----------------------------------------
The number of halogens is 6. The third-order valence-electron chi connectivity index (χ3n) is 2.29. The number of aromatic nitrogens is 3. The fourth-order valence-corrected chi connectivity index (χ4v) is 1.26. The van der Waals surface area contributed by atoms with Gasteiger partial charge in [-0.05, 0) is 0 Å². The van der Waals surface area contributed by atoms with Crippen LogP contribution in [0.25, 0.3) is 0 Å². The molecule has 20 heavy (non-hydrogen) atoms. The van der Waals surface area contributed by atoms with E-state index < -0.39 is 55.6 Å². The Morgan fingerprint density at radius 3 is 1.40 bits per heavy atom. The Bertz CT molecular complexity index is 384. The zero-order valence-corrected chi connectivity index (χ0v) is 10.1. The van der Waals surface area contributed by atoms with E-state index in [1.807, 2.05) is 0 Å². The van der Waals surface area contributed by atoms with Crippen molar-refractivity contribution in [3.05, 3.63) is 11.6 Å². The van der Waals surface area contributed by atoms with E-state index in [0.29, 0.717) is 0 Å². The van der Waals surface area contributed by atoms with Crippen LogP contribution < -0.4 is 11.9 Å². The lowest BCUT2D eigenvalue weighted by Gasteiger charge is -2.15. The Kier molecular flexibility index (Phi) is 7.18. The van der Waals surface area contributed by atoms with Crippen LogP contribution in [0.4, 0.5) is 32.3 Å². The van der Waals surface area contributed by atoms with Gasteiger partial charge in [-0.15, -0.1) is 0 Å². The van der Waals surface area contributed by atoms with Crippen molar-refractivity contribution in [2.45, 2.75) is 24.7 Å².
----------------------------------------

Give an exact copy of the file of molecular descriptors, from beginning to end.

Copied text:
The number of halogens is 6. The third-order valence-electron chi connectivity index (χ3n) is 2.29. The number of aromatic nitrogens is 3. The fourth-order valence-corrected chi connectivity index (χ4v) is 1.26. The van der Waals surface area contributed by atoms with Gasteiger partial charge in [-0.05, 0) is 0 Å². The van der Waals surface area contributed by atoms with Crippen LogP contribution in [0.25, 0.3) is 0 Å². The molecule has 20 heavy (non-hydrogen) atoms. The van der Waals surface area contributed by atoms with E-state index < -0.39 is 55.6 Å². The Morgan fingerprint density at radius 3 is 1.40 bits per heavy atom. The Bertz CT molecular complexity index is 384. The zero-order valence-corrected chi connectivity index (χ0v) is 10.1. The van der Waals surface area contributed by atoms with E-state index in [1.807, 2.05) is 0 Å². The van der Waals surface area contributed by atoms with Crippen molar-refractivity contribution in [3.05, 3.63) is 11.6 Å². The van der Waals surface area contributed by atoms with E-state index in [0.29, 0.717) is 0 Å². The van der Waals surface area contributed by atoms with Crippen LogP contribution < -0.4 is 11.9 Å². The lowest BCUT2D eigenvalue weighted by Gasteiger charge is -2.15. The Kier molecular flexibility index (Phi) is 7.18. The van der Waals surface area contributed by atoms with Crippen LogP contribution in [0.4, 0.5) is 32.3 Å². The van der Waals surface area contributed by atoms with Gasteiger partial charge in [-0.15, -0.1) is 0 Å². The van der Waals surface area contributed by atoms with Crippen molar-refractivity contribution in [2.45, 2.75) is 24.7 Å².